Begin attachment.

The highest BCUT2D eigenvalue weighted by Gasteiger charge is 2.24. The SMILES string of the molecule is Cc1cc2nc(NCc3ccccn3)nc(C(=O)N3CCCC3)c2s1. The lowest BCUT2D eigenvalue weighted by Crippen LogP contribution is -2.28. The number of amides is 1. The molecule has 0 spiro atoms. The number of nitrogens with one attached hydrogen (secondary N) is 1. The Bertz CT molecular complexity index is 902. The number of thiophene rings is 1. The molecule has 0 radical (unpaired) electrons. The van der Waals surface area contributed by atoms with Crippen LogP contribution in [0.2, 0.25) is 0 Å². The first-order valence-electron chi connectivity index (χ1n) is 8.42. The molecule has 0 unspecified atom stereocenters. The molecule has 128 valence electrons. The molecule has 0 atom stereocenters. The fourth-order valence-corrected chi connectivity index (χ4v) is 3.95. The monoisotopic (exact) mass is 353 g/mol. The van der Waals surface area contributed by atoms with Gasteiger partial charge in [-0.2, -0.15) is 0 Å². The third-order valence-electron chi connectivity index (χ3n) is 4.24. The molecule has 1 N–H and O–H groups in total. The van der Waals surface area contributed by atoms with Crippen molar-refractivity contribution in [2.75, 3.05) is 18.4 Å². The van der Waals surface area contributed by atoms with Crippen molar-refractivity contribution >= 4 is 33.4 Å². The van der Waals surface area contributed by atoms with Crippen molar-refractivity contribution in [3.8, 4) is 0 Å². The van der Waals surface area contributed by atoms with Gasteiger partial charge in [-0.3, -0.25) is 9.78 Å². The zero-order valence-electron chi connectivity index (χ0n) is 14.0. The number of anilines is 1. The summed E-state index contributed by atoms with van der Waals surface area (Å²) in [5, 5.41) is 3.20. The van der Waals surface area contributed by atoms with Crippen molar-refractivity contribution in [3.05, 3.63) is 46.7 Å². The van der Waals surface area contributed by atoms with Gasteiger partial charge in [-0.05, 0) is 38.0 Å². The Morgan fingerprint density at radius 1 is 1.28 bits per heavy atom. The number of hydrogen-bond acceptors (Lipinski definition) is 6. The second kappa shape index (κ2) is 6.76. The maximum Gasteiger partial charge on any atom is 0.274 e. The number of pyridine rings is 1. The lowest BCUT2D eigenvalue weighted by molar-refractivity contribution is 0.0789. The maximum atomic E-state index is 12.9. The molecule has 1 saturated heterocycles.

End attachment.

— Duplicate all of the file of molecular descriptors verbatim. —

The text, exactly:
The highest BCUT2D eigenvalue weighted by Gasteiger charge is 2.24. The SMILES string of the molecule is Cc1cc2nc(NCc3ccccn3)nc(C(=O)N3CCCC3)c2s1. The lowest BCUT2D eigenvalue weighted by Crippen LogP contribution is -2.28. The number of amides is 1. The molecule has 0 spiro atoms. The number of nitrogens with one attached hydrogen (secondary N) is 1. The Bertz CT molecular complexity index is 902. The number of thiophene rings is 1. The molecule has 0 radical (unpaired) electrons. The van der Waals surface area contributed by atoms with Crippen LogP contribution in [0.2, 0.25) is 0 Å². The first-order valence-electron chi connectivity index (χ1n) is 8.42. The molecule has 0 unspecified atom stereocenters. The molecule has 128 valence electrons. The molecule has 0 atom stereocenters. The fourth-order valence-corrected chi connectivity index (χ4v) is 3.95. The monoisotopic (exact) mass is 353 g/mol. The van der Waals surface area contributed by atoms with Gasteiger partial charge in [-0.2, -0.15) is 0 Å². The third-order valence-electron chi connectivity index (χ3n) is 4.24. The molecule has 1 N–H and O–H groups in total. The van der Waals surface area contributed by atoms with Crippen molar-refractivity contribution in [2.75, 3.05) is 18.4 Å². The van der Waals surface area contributed by atoms with Crippen molar-refractivity contribution >= 4 is 33.4 Å². The van der Waals surface area contributed by atoms with Crippen molar-refractivity contribution in [3.8, 4) is 0 Å². The van der Waals surface area contributed by atoms with Gasteiger partial charge in [-0.3, -0.25) is 9.78 Å². The zero-order valence-electron chi connectivity index (χ0n) is 14.0. The number of anilines is 1. The summed E-state index contributed by atoms with van der Waals surface area (Å²) in [5, 5.41) is 3.20. The van der Waals surface area contributed by atoms with Crippen molar-refractivity contribution in [3.05, 3.63) is 46.7 Å². The van der Waals surface area contributed by atoms with Gasteiger partial charge in [-0.05, 0) is 38.0 Å². The Morgan fingerprint density at radius 1 is 1.28 bits per heavy atom. The number of hydrogen-bond acceptors (Lipinski definition) is 6. The second kappa shape index (κ2) is 6.76. The maximum Gasteiger partial charge on any atom is 0.274 e. The number of pyridine rings is 1. The lowest BCUT2D eigenvalue weighted by molar-refractivity contribution is 0.0789. The maximum atomic E-state index is 12.9. The molecule has 1 saturated heterocycles.